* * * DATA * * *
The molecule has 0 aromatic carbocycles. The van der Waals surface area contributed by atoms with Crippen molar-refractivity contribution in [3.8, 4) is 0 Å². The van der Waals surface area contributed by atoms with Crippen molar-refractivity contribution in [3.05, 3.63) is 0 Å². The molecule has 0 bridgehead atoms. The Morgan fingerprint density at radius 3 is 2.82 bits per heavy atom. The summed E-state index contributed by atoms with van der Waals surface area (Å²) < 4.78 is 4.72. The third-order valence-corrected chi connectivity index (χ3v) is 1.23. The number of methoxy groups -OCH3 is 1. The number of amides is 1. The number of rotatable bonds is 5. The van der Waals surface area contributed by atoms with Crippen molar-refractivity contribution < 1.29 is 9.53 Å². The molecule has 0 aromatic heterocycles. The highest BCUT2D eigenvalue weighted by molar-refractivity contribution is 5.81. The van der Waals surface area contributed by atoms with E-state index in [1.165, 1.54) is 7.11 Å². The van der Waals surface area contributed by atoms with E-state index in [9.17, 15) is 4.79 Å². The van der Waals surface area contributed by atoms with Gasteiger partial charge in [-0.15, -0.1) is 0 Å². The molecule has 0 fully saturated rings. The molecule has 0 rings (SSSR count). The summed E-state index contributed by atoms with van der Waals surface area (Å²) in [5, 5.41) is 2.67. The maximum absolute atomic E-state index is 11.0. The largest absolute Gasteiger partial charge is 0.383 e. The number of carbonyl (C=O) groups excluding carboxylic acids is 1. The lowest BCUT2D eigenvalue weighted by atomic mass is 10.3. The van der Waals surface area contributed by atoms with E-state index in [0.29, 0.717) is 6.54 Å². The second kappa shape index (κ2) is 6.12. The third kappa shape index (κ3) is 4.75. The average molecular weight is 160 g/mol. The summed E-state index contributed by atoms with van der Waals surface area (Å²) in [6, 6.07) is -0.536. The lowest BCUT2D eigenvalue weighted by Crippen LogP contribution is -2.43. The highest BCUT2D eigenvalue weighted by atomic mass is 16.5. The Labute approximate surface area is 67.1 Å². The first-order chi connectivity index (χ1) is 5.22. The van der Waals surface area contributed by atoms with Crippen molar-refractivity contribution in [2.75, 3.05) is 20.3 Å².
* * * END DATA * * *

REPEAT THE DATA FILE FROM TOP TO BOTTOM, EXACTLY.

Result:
The molecule has 0 aromatic carbocycles. The van der Waals surface area contributed by atoms with Crippen molar-refractivity contribution in [3.8, 4) is 0 Å². The van der Waals surface area contributed by atoms with Crippen molar-refractivity contribution in [3.05, 3.63) is 0 Å². The molecule has 0 bridgehead atoms. The Morgan fingerprint density at radius 3 is 2.82 bits per heavy atom. The summed E-state index contributed by atoms with van der Waals surface area (Å²) < 4.78 is 4.72. The third-order valence-corrected chi connectivity index (χ3v) is 1.23. The number of methoxy groups -OCH3 is 1. The number of amides is 1. The number of rotatable bonds is 5. The van der Waals surface area contributed by atoms with Crippen molar-refractivity contribution < 1.29 is 9.53 Å². The molecule has 0 aromatic heterocycles. The highest BCUT2D eigenvalue weighted by molar-refractivity contribution is 5.81. The van der Waals surface area contributed by atoms with E-state index in [1.165, 1.54) is 7.11 Å². The van der Waals surface area contributed by atoms with E-state index in [9.17, 15) is 4.79 Å². The van der Waals surface area contributed by atoms with Gasteiger partial charge in [-0.15, -0.1) is 0 Å². The molecule has 0 fully saturated rings. The molecule has 0 rings (SSSR count). The summed E-state index contributed by atoms with van der Waals surface area (Å²) in [5, 5.41) is 2.67. The maximum absolute atomic E-state index is 11.0. The largest absolute Gasteiger partial charge is 0.383 e. The number of carbonyl (C=O) groups excluding carboxylic acids is 1. The lowest BCUT2D eigenvalue weighted by atomic mass is 10.3. The van der Waals surface area contributed by atoms with E-state index in [0.29, 0.717) is 6.54 Å². The second kappa shape index (κ2) is 6.12. The third kappa shape index (κ3) is 4.75. The average molecular weight is 160 g/mol. The summed E-state index contributed by atoms with van der Waals surface area (Å²) in [6, 6.07) is -0.536. The lowest BCUT2D eigenvalue weighted by Crippen LogP contribution is -2.43. The highest BCUT2D eigenvalue weighted by atomic mass is 16.5. The Labute approximate surface area is 67.1 Å². The first-order chi connectivity index (χ1) is 5.22. The van der Waals surface area contributed by atoms with Crippen molar-refractivity contribution in [2.75, 3.05) is 20.3 Å².